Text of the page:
Although today "between 600 and 800 fuel-cell vehicles are reportedly under trial across the globe," (n20) enormous technical and commercial challenges remain for both the development of commercially viable fuel cell automobiles and the "storing, transporting and utili[zation of] renewably produced hydrogen." (n21) These challenges will be discussed at greater length in the second part of the essay series in August.
In addition to their automotive uses, fuel cells have numerous applications in power generation, and there may eventually be a link between the two. Some people believe that "we're likely to see a fuel cell installed in a home or a subdivision long before we find one under the hood of a car." (n22) This concept of distributed power generation in which electricity is generated in small units close to users (e.g. at household, neighborhood, business, industry or commercial locations) (n23) will also be introduced next month.
Representative of the Department of Energy consider that a transition to a hydrogen-based economy would occur in four phases, and the year 2015 has emerged as the key year in the first phase. At that time it is expected that much of the initial government and private industry research and development will be completed, enabling decisions on the commercialization of hydrogen-related technologies to take place. If the schedule proceeds as expected, the second phase, "Transition to the Marketplace," "could begin as early as 2010 for applications such as portable power, [with] . . . mass-market penetration (of hydrogen fuel-cell vehicles) occurring around 2020." (n24) The plan is not without critics, and a report published last year by the National Research Council, The Hydrogen Economy: Opportunities, Costs, Barriers and R&D Needs, concluded that "near-future prospects for a hydrogen economy are dim." (n25) Please visit the Essays page again in August to read more about these and other issues in "Green Cars and the Road Ahead: A Clear Future - Part II." See you then!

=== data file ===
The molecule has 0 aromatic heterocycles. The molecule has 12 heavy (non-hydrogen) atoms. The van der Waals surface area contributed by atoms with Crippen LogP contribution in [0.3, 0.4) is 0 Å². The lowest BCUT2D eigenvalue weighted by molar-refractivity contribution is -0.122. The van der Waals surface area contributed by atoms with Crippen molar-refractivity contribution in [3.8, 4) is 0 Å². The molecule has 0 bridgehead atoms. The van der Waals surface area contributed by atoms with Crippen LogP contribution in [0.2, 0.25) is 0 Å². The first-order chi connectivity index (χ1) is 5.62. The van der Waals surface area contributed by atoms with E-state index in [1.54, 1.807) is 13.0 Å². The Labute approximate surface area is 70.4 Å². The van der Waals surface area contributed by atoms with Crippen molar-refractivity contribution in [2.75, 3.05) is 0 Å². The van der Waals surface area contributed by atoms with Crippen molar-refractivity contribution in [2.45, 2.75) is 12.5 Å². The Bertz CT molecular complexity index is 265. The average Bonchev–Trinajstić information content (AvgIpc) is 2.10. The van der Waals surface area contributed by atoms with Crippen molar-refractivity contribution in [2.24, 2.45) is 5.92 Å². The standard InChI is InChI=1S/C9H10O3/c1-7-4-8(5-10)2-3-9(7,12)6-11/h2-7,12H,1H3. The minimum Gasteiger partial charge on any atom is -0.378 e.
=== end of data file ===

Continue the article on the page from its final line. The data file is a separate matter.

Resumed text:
FOOTNOTES - The following are the footnotes indicated in the text in parentheses with the letter "n" and a number. If you click the asterisk at the end of the footnote, it will take you back to the paragraph where you left off.
n4 - United States House of Representatives, Committee on Science, Subcommittee on Energy, "President's National Energy Policy, Parts 1 & 2," Serial 107-45, 107th Congress, 1st Session, June 12 & 14, 2001, p. 153(*)
n14 - United States House of Representatives, Committee on Science, Subsommittee on Energy, testimony in hearing "FreedomCAR: Getting New Technology into the Marketplace," 107th Congress, 2nd session, Serial No. 107-84, June 26, 2002, p. 64(*)
n21 - United States House of Representatives, Committee on Science, Subcommittee on Energy, "Fuel Cells: The Key to Energy Independence?" 107th Congress, 2nd Session, Serial No. 107-83, June 24, 2002, p. 46(*)
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LINKS INCLUDED IN ESSAY
A special thanks to Kathy Haq, Director of Outreach and Communication, Advanced Power and Energy Program, of the University of California, Irvine, for her time and assistance during the preparation of this essay.
* * * The combined bibliography for Parts I and II of the "Green Cars" essays is available in the Essay Archives. Click here to reach the combined bibliography. * * *